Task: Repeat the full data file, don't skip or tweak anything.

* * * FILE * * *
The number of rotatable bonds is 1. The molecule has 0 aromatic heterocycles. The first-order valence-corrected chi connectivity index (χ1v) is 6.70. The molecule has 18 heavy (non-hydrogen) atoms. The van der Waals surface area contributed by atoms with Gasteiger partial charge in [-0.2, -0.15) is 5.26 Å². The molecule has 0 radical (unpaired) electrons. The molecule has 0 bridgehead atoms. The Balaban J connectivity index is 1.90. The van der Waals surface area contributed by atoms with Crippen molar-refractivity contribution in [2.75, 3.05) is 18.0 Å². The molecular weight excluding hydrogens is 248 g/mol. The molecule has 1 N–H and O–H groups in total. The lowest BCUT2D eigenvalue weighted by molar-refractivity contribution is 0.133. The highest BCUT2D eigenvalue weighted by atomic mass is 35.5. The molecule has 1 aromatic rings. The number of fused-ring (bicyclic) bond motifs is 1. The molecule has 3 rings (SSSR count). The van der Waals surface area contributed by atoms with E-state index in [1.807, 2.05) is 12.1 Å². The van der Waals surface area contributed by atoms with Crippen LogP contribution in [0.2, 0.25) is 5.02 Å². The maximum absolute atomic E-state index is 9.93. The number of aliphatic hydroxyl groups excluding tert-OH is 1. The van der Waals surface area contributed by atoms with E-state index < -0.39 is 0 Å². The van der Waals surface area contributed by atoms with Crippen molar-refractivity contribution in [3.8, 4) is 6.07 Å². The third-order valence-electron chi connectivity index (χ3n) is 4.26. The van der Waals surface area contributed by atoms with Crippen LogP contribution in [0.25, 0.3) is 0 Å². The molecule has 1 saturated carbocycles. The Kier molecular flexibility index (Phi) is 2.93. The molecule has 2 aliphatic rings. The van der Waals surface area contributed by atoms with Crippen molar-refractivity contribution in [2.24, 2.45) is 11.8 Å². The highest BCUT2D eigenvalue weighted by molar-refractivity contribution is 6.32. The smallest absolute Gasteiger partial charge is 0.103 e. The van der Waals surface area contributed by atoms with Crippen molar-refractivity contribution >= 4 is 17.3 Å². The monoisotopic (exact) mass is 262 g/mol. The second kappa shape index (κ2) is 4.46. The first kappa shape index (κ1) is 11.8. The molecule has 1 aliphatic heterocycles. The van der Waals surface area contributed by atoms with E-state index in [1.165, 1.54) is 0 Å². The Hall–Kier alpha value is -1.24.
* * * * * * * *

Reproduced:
The number of rotatable bonds is 1. The molecule has 0 aromatic heterocycles. The first-order valence-corrected chi connectivity index (χ1v) is 6.70. The molecule has 18 heavy (non-hydrogen) atoms. The van der Waals surface area contributed by atoms with Gasteiger partial charge in [-0.2, -0.15) is 5.26 Å². The molecule has 0 radical (unpaired) electrons. The molecule has 0 bridgehead atoms. The Balaban J connectivity index is 1.90. The van der Waals surface area contributed by atoms with Crippen molar-refractivity contribution in [2.75, 3.05) is 18.0 Å². The molecular weight excluding hydrogens is 248 g/mol. The molecule has 1 N–H and O–H groups in total. The lowest BCUT2D eigenvalue weighted by molar-refractivity contribution is 0.133. The highest BCUT2D eigenvalue weighted by atomic mass is 35.5. The molecule has 1 aromatic rings. The number of fused-ring (bicyclic) bond motifs is 1. The molecule has 3 rings (SSSR count). The van der Waals surface area contributed by atoms with E-state index in [1.807, 2.05) is 12.1 Å². The van der Waals surface area contributed by atoms with Crippen LogP contribution in [0.2, 0.25) is 5.02 Å². The maximum absolute atomic E-state index is 9.93. The number of aliphatic hydroxyl groups excluding tert-OH is 1. The van der Waals surface area contributed by atoms with E-state index < -0.39 is 0 Å². The van der Waals surface area contributed by atoms with Crippen molar-refractivity contribution in [3.8, 4) is 6.07 Å². The third-order valence-electron chi connectivity index (χ3n) is 4.26. The van der Waals surface area contributed by atoms with Crippen LogP contribution in [0.25, 0.3) is 0 Å². The molecule has 1 saturated carbocycles. The Kier molecular flexibility index (Phi) is 2.93. The molecule has 2 aliphatic rings. The van der Waals surface area contributed by atoms with Crippen molar-refractivity contribution in [2.24, 2.45) is 11.8 Å². The highest BCUT2D eigenvalue weighted by molar-refractivity contribution is 6.32. The smallest absolute Gasteiger partial charge is 0.103 e. The van der Waals surface area contributed by atoms with Crippen molar-refractivity contribution >= 4 is 17.3 Å². The monoisotopic (exact) mass is 262 g/mol. The second kappa shape index (κ2) is 4.46. The first kappa shape index (κ1) is 11.8. The molecule has 1 aliphatic heterocycles. The van der Waals surface area contributed by atoms with E-state index in [1.165, 1.54) is 0 Å². The Hall–Kier alpha value is -1.24.